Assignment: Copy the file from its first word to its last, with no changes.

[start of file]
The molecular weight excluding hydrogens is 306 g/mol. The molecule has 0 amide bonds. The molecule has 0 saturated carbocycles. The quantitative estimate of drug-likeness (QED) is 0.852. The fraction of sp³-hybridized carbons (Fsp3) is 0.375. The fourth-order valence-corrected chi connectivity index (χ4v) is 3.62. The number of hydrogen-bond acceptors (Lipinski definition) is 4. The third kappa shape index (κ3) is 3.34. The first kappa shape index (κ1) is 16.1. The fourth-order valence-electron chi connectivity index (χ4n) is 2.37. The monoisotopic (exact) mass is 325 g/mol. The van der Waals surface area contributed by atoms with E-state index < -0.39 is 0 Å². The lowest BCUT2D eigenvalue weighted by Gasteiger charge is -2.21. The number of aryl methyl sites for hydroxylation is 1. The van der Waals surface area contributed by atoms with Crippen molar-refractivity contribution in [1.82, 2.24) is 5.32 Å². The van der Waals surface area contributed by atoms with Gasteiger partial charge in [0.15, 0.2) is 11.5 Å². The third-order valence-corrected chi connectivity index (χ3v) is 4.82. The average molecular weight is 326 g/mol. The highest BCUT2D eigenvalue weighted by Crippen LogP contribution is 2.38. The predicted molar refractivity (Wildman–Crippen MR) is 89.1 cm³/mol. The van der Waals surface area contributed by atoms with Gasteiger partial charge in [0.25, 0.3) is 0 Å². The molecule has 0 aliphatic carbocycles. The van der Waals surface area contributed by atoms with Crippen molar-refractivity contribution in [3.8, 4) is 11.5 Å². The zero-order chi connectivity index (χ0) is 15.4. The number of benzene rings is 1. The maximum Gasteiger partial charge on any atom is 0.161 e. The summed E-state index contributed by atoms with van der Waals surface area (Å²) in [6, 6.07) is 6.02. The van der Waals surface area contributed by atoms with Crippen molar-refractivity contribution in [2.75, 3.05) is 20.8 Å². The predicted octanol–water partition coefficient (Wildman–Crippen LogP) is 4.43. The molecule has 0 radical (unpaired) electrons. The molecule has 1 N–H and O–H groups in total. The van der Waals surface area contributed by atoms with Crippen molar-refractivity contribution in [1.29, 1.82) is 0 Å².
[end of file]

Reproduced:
The molecular weight excluding hydrogens is 306 g/mol. The molecule has 0 amide bonds. The molecule has 0 saturated carbocycles. The quantitative estimate of drug-likeness (QED) is 0.852. The fraction of sp³-hybridized carbons (Fsp3) is 0.375. The fourth-order valence-corrected chi connectivity index (χ4v) is 3.62. The number of hydrogen-bond acceptors (Lipinski definition) is 4. The third kappa shape index (κ3) is 3.34. The first kappa shape index (κ1) is 16.1. The fourth-order valence-electron chi connectivity index (χ4n) is 2.37. The monoisotopic (exact) mass is 325 g/mol. The van der Waals surface area contributed by atoms with E-state index < -0.39 is 0 Å². The lowest BCUT2D eigenvalue weighted by Gasteiger charge is -2.21. The number of aryl methyl sites for hydroxylation is 1. The van der Waals surface area contributed by atoms with Crippen molar-refractivity contribution in [1.82, 2.24) is 5.32 Å². The van der Waals surface area contributed by atoms with Gasteiger partial charge in [0.15, 0.2) is 11.5 Å². The third-order valence-corrected chi connectivity index (χ3v) is 4.82. The average molecular weight is 326 g/mol. The highest BCUT2D eigenvalue weighted by Crippen LogP contribution is 2.38. The predicted molar refractivity (Wildman–Crippen MR) is 89.1 cm³/mol. The van der Waals surface area contributed by atoms with Gasteiger partial charge in [0.25, 0.3) is 0 Å². The molecule has 0 aliphatic carbocycles. The van der Waals surface area contributed by atoms with Crippen molar-refractivity contribution in [3.8, 4) is 11.5 Å². The zero-order chi connectivity index (χ0) is 15.4. The number of benzene rings is 1. The maximum Gasteiger partial charge on any atom is 0.161 e. The summed E-state index contributed by atoms with van der Waals surface area (Å²) in [6, 6.07) is 6.02. The van der Waals surface area contributed by atoms with Crippen molar-refractivity contribution in [2.75, 3.05) is 20.8 Å². The predicted octanol–water partition coefficient (Wildman–Crippen LogP) is 4.43. The molecule has 0 radical (unpaired) electrons. The molecule has 1 N–H and O–H groups in total. The van der Waals surface area contributed by atoms with Crippen molar-refractivity contribution in [1.29, 1.82) is 0 Å².